Construction business Brickworks Limited (ASX:BKW) hasn’t cut its dividend in over 40 years in an income record that dates back to 1977.
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Did you know that Brickworks Limited (ASX: BKW) hasn’t cut its dividend in more than four decades?
Many ASX shares cut (or at least deferred) their dividends in 2020 because of the global COVID-19 pandemic. Brickworks said it was proud to be one of the very few S&P/ASX 200 Index (ASX: XJO) companies that increased dividends during the pandemic. Brickworks also didn’t raise capital or receive government support payments during the COVID-19 period.
Lots of businesses also cut their dividends during the GFC, but Brickworks did not.
Brickworks boasts of a long history of dividend growth. It has been 44 years since dividends were last decreased in 1976.
An overview of Brickworks
Brickworks has been a leading building products for many decades. It has a number of bricks brands including Austral Bricks, Bowral Bricks and Daniel Robertson. Brickworks also operates in other Australian building products categories including precast, paving, masonry and roofing.
It has also quickly become the market leader for bricks in the north east of the United States after making three acquisitions including Glen Gery.
There are two other segments to its business. The first is that it owns 50% of an industrial property trust along with Goodman Group (ASX: GMG). Brickworks sells excess land that it had previously used into the JV property trust so that the land can be used for building industrial properties.
Both Amazon and Coles Group Ltd (ASX: COL) will soon be tenants for the property trust which is building large distribution centres for those retail giants to use and rent. Following the completion of these two facilities, the gross assets held within the various JV trust assets across Western Sydney and Brisbane is expected by Brickworks to exceed $3 billion.
The final division is its investment holding of Washington H. Soul Pattinson and Co. Ltd (ASX: SOL) shares. It owns around 40% of Soul Patts. Brickworks says that Soul Patts has a diversified portfolio of assets and has a proven investment approach that has delivered “outstanding” returns over the long-term. At the time of Brickworks reporting its FY20 result, Soul Patts had delivered annualised total returns of 12.7% per annum over the past 20 years, which represented outperformance of 5.2% per annum compared to the ASX All Ordinaries Accumulation Index.
As mentioned above, Brickworks has maintained or grown its dividend every year for over four decades.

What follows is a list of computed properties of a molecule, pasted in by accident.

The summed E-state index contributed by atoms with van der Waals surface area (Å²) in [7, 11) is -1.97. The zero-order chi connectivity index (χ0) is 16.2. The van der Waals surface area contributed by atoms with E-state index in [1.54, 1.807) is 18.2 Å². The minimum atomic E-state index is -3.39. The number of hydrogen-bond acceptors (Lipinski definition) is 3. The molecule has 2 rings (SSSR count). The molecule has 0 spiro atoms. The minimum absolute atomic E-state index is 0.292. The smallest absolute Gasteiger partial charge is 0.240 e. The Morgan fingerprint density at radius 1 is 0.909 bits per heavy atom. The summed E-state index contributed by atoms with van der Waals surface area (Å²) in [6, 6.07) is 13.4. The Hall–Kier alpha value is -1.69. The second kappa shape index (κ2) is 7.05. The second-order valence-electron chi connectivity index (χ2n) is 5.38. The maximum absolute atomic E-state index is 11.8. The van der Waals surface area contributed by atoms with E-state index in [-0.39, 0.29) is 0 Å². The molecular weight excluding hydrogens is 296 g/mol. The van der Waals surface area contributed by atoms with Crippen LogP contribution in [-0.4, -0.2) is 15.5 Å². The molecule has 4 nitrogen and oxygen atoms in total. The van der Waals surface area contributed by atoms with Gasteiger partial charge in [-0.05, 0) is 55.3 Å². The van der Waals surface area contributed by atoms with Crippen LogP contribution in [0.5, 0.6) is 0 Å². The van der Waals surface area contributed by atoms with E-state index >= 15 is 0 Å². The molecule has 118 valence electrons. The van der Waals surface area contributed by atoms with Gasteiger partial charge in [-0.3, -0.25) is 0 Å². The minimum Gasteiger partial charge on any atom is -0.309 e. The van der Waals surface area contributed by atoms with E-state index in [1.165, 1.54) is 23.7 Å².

Brickworks says that its dividend is funded entirely from the distributions from the property trust JV as well as the dividends from Soul Patts. The property trust keeps growing its net rental profit and Soul Patts keep increasing its dividend, which allows Brickworks to continue to grow its dividend. it doesn’t need any building products cashflow to pay its current dividend.
The ASX dividend share increased its FY20 dividend by 3.5% to $0.59 per share. At the current Brickworks share price, that amounts to a grossed-up dividend yield of 4.3%.
The Motley Fool Dividend Investor service commented on Brickworks’ in its latest buy recommendation of the company: “This, along with the diversified nature of its assets, is one of the key reasons behind the company’s incredible decades-long dividend paying track record. In the current low interest rate environment, the size and reliability of its dividend should prove to be attractive for those investors looking for a reliable income stream.
“Brickworks offers a compelling dividend investment opportunity. Combining its strong market positions, a quality management team, shareholder base and a solid balance sheet”.
The Dividend Investor service still rates Brickworks as a buy.
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Motley Fool contributor Tristan Harrison owns shares of Washington H. Soul Pattinson and Company Limited. The Motley Fool Australia owns shares of and has recommended Brickworks and Washington H. Soul Pattinson and Company Limited. The Motley Fool Australia owns shares of COLESGROUP DEF SET. We Fools may not all hold the same opinions, but we all believe that considering a diverse range of insights makes us better investors. The Motley Fool has a disclosure policy. This article contains general investment advice only (under AFSL 400691). Authorised by Scott Phillips.